Related: Complete Coverage of TCA Summer Press Tour
Beverly Hills, Calif. — After 10 years of playing fictional anchorman “Stephen Colbert” on The Colbert Report, Colbert has been getting a lot of questions about finally being himself when he starts hosting The Late Show on CBS Sept. 8
“It feels a little bit like therapy. Who’s the real Stephen Colbert? Why did you wear a mask?” Colbert said Monday during a Q&A session at the TCA summer press tour. “I don’t think anybody would have watched that show if they didn’t know who I was, because that guy was a tool.”
While Colbert, 51, offered few details about the format of his Late Show — he did say that the traditional monologue to desk to guest progression “sounds boring” — he will bring a renewed energy not having to be his Report character, especially in interviews. “It was an active discipline as the years went on to keep that hat on,” he said. “My character was actively ignorant.”
One of the reasons he said he wanted to drop the character was that he couldn’t have an honest interest in his guests. Now he can just talk. “I feel more freed up,” he said. “I don’t have to hold back at all.”
As a comedian who came up through improv, not stand-up, Colbert said that his favorite thing as host of a late night show is doing interviews. When telling pre-written jokes, he can only get those wrong. But during interviews, “you don’t know what’s going to happen,” he said. “All I really want from a guest is someone who has something to say, so I can play with them.”
He previously revealed on Twitter that his first guest will be George Clooney. On stage Monday, Colbert announced that Kendrick Lamar will be his first musical guest. “I wish I could have done better than George Clooney,” Colbert said. “He’ll do for a first guest. How many celebrities have their own spy satellite?”
There is one celebrity (and presidential candidate) in particular Colbert hopes to talk about in September. “I’m just hoping certain people stay in the race” until then, he said. “I’m not going to name any names, but I want to do jokes on Trump right now so bad that until then I’m just dry-Trumping.”
As for CBS, Colbert said he has been given free reign and there have been no instructions. During her executive session earlier Monday, CBS Entertainment chairman Nina Tassler called Colbert a “creative force” and a student of late night television. “He has a limitless amount of creative tools in his tool chest,” Tassler said. “He has a real joy of performing.”
Colbert has been off the air since Dec. 18, when the finale of The Colbert Report on Comedy Central. That is longest Colbert has gone without performing in front of a live audience since he was 24 — and he is antsy to get started. “I am twitching,” he said, adding that "if you're not a little nervous, you're probably not trying hard enough." During the hiatus, Colbert has also missed the camaraderie of his staff, saying that he and his staff have fun all day doing the show for each other. “My responsibility is to translate (that) to you, the audience,” Colbert said. “That guy who can’t stop laughing, that’s the real Stephen Colbert.”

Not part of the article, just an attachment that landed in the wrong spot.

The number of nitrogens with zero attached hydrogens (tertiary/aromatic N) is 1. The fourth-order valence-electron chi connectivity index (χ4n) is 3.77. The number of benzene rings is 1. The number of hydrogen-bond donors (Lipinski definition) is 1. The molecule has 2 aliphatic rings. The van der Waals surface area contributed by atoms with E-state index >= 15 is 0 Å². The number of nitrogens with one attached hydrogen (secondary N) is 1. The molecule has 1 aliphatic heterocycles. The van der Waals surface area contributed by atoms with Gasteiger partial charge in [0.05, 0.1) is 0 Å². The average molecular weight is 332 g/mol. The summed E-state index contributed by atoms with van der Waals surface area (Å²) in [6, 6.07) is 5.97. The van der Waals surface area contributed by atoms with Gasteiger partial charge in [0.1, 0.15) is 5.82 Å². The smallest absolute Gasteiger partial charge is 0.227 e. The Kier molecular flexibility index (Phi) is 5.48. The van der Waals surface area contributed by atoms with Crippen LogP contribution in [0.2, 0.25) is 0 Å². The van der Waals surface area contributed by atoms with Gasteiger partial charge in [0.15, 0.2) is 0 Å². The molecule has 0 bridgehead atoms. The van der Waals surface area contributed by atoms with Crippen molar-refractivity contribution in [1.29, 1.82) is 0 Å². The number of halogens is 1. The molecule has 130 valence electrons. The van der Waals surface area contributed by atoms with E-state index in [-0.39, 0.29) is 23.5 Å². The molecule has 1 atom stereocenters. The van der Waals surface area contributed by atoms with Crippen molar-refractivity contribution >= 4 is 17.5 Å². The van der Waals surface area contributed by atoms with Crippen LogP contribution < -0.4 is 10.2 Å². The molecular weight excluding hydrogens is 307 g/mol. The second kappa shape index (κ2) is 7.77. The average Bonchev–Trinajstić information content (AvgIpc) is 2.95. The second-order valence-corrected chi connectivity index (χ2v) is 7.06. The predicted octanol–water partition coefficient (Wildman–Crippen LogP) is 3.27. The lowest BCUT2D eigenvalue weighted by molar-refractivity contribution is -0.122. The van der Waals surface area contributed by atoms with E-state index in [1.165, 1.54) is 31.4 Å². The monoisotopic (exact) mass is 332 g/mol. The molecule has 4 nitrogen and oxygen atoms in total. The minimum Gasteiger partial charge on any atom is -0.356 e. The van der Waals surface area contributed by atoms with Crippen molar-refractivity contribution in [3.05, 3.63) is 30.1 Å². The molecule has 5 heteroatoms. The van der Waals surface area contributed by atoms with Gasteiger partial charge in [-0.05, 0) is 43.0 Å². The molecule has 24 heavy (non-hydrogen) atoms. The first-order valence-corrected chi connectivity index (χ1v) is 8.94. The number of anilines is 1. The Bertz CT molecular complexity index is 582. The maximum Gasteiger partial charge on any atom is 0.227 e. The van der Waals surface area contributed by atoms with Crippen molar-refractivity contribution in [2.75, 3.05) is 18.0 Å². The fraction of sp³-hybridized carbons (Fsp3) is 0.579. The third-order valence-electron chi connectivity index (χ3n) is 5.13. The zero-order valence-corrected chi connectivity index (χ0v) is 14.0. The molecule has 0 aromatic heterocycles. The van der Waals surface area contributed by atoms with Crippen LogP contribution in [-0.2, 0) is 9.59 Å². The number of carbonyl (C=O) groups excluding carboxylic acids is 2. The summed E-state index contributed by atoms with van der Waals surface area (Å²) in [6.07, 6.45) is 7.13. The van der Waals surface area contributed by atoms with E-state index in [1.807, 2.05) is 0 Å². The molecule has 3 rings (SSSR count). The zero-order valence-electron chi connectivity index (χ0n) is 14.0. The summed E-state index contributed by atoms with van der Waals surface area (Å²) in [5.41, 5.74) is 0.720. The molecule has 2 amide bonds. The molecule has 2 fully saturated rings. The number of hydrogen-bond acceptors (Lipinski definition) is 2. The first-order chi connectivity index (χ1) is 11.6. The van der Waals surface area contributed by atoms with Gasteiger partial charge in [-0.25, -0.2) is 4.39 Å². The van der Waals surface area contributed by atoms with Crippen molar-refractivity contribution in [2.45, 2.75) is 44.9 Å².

Other highlights from the panel included:
— Colbert has brought over his entire creative staff from The Report to The Late Show. Asked about diversity among his staff, Colbert said “we have a lot of Leos. A couple Tauruses.”
— Colbert spent some time with David Letterman before he retired. He asked the longtime Late Show host if there was anything he would have changed. Letterman said he would have liked to try the desk on the other side. “I called my designer and said, ‘I have terrible news. I want to reverse the set,’” Colbert said.
— His bandleader, as previously announced, is New Orleans jazz musician Jon Batiste. Colbert said when he had him on The Colbert Report and they improvised, “I thought, ‘I could spend a few years on stage with this guy.’ ... We had a couple long conversations about connecting with the audience. I can’t wait to play off his energy on stage.”
— Colbert said that a war between late night hosts doesn’t make any sense. “I didn’t play a lot of sports when I was younger,” he said. “Maybe I missed the competitive gene. I got picked last for dodgeball.” Colbert added that he likes Jimmy Fallon’s Tonight Show. “We were best friends forever for six months.”
— Asked about his emotional tribute to Jon Stewart on his finale Daily Show episode last week, Colbert said he had already written the Frodo and Sam Lord of the Rings bit when a producer asked him to also say thank-you to Stewart on air. Knowing Stewart was “going to flop around like a fish on a dock” because he would never let people thank him, Colbert said, “I felt like a rodeo clown trying to keep him on stage.” He added that when all the correspondents jumped around him at the end of the first segment, they were all chanting, “Made him cry!”
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